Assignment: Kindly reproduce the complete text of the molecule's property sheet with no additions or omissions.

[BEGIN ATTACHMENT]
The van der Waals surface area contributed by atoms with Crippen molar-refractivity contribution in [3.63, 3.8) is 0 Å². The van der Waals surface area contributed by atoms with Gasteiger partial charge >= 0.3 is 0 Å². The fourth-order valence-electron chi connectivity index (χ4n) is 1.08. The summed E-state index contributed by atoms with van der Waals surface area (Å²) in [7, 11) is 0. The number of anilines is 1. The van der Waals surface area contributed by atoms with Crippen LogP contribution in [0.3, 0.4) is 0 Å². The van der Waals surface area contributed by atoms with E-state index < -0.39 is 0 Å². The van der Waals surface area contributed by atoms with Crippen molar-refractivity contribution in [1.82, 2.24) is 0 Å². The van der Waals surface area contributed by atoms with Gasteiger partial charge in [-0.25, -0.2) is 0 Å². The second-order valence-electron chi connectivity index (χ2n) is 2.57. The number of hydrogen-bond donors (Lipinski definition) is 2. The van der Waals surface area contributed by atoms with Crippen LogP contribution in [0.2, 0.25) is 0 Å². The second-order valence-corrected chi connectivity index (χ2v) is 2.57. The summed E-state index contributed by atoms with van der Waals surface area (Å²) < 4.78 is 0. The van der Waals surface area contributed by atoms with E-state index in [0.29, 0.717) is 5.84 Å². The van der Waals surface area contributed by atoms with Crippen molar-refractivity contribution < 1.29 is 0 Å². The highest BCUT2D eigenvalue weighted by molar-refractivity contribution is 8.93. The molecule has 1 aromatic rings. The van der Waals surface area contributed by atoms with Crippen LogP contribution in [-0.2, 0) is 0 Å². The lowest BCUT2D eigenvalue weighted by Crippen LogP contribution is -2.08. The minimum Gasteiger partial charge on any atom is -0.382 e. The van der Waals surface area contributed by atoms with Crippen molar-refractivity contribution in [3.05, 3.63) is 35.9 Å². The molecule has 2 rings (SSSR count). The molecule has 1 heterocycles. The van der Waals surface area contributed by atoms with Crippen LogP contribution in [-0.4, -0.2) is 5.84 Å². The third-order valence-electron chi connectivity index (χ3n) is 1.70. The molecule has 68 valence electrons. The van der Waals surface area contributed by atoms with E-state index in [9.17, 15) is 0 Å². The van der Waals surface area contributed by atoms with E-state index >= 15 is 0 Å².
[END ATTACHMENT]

The van der Waals surface area contributed by atoms with Crippen molar-refractivity contribution in [3.63, 3.8) is 0 Å². The van der Waals surface area contributed by atoms with Gasteiger partial charge >= 0.3 is 0 Å². The fourth-order valence-electron chi connectivity index (χ4n) is 1.08. The summed E-state index contributed by atoms with van der Waals surface area (Å²) in [7, 11) is 0. The number of anilines is 1. The van der Waals surface area contributed by atoms with Crippen LogP contribution in [0.3, 0.4) is 0 Å². The van der Waals surface area contributed by atoms with E-state index < -0.39 is 0 Å². The van der Waals surface area contributed by atoms with Crippen molar-refractivity contribution in [1.82, 2.24) is 0 Å². The van der Waals surface area contributed by atoms with Gasteiger partial charge in [-0.25, -0.2) is 0 Å². The second-order valence-electron chi connectivity index (χ2n) is 2.57. The number of hydrogen-bond donors (Lipinski definition) is 2. The van der Waals surface area contributed by atoms with Crippen LogP contribution in [0.2, 0.25) is 0 Å². The second-order valence-corrected chi connectivity index (χ2v) is 2.57. The summed E-state index contributed by atoms with van der Waals surface area (Å²) < 4.78 is 0. The van der Waals surface area contributed by atoms with E-state index in [0.29, 0.717) is 5.84 Å². The van der Waals surface area contributed by atoms with Crippen molar-refractivity contribution < 1.29 is 0 Å². The highest BCUT2D eigenvalue weighted by molar-refractivity contribution is 8.93. The molecule has 1 aromatic rings. The van der Waals surface area contributed by atoms with Crippen LogP contribution in [-0.2, 0) is 0 Å². The lowest BCUT2D eigenvalue weighted by Crippen LogP contribution is -2.08. The minimum Gasteiger partial charge on any atom is -0.382 e. The van der Waals surface area contributed by atoms with Crippen molar-refractivity contribution in [3.05, 3.63) is 35.9 Å². The molecule has 2 rings (SSSR count). The molecule has 1 heterocycles. The van der Waals surface area contributed by atoms with Crippen LogP contribution in [-0.4, -0.2) is 5.84 Å². The third-order valence-electron chi connectivity index (χ3n) is 1.70. The molecule has 68 valence electrons. The van der Waals surface area contributed by atoms with E-state index in [9.17, 15) is 0 Å². The van der Waals surface area contributed by atoms with E-state index >= 15 is 0 Å².